- An artwork containing 15 goldfish in plastic bags was removed from a South Korean museum on Tuesday.
- Local animal rights groups were concerned about the exposed fish, a third of which died.
- “Now that the fish are gone, it has lost its significance as a work of art,” Yu Buck told the Korea Timetables.
An artist who uses dead or dying creatures in his works had his installation – filled with 15 goldfish in IV bags – removed from a museum in South Korea on Tuesday.
Yu Buck’s artwork, named “Fish” and located at the Jeonnam Museum of Art in Gwangyang, South Korea, was considered by some to be animal cruelty, according to Artnet.
“The slow death of goldfish was meant to be part of my artwork. Now that the fish are gone, it has lost its meaning as an artwork,” Yu said. Korea Timetables. “Although it may be embarrassing to the general public, the artist thinks and speaks differently than members of the public.”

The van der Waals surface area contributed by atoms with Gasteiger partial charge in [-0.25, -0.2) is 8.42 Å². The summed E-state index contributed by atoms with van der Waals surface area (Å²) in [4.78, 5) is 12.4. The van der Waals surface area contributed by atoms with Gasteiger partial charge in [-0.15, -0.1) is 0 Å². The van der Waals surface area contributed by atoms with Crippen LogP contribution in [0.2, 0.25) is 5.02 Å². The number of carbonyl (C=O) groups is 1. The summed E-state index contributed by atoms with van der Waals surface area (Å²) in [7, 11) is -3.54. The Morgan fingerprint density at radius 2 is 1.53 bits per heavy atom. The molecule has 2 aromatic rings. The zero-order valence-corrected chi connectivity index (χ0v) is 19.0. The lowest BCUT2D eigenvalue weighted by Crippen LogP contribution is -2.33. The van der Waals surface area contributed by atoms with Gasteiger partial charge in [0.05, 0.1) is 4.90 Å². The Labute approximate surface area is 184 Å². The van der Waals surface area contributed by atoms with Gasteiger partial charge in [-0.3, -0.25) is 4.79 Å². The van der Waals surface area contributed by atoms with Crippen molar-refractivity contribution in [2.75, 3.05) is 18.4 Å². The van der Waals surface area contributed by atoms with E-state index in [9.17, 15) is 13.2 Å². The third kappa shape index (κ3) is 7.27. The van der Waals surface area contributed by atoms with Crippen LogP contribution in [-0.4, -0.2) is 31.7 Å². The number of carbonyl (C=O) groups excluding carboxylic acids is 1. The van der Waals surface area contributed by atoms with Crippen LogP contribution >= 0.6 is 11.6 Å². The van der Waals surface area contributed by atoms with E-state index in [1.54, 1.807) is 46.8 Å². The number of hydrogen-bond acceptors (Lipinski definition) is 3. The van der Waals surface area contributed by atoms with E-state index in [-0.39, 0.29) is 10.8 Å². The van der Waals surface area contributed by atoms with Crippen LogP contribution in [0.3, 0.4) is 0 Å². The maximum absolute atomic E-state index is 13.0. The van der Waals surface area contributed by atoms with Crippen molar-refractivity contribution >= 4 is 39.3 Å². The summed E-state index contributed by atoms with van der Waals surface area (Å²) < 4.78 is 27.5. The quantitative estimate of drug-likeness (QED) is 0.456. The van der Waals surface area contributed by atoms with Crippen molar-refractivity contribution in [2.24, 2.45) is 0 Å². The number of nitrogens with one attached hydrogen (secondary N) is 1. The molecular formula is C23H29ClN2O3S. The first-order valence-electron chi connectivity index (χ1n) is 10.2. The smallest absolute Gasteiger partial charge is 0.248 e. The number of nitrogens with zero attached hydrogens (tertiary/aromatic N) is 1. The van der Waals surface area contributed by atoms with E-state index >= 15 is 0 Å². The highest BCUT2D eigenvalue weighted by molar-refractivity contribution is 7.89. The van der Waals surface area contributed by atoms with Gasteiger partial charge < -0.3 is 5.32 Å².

Buck’s artwork, which is part of an exhibit called “Mourning: In the Wake of Loss, A Curatorial Essay” that opened on June 30, has sparked concern from visitors and local advocacy groups. animal rights over the goldfish featured in the artwork, the Korea Times reported. The article does not specify which groups expressed their concerns.
Five of the 15 fish died after the exhibit opened, but the museum removed the rest on Tuesday.
“Art museums are designed to serve as open plazas as well as platforms for discussion,” a museum official told the Korea Times. “As we appreciate the feedback from visitors and the stance of animal rights groups, we have removed the goldfish after consulting with the artist.”
Similarly, an installation by artist Damien Hirst at the Kunstmuseum Wolfsburg in Germany was taken down earlier this month for its controversial live-and-dead fly implementation, Insider previously reported.
The Jeonnam Museum of Art did not immediately respond to Insider’s request for comment.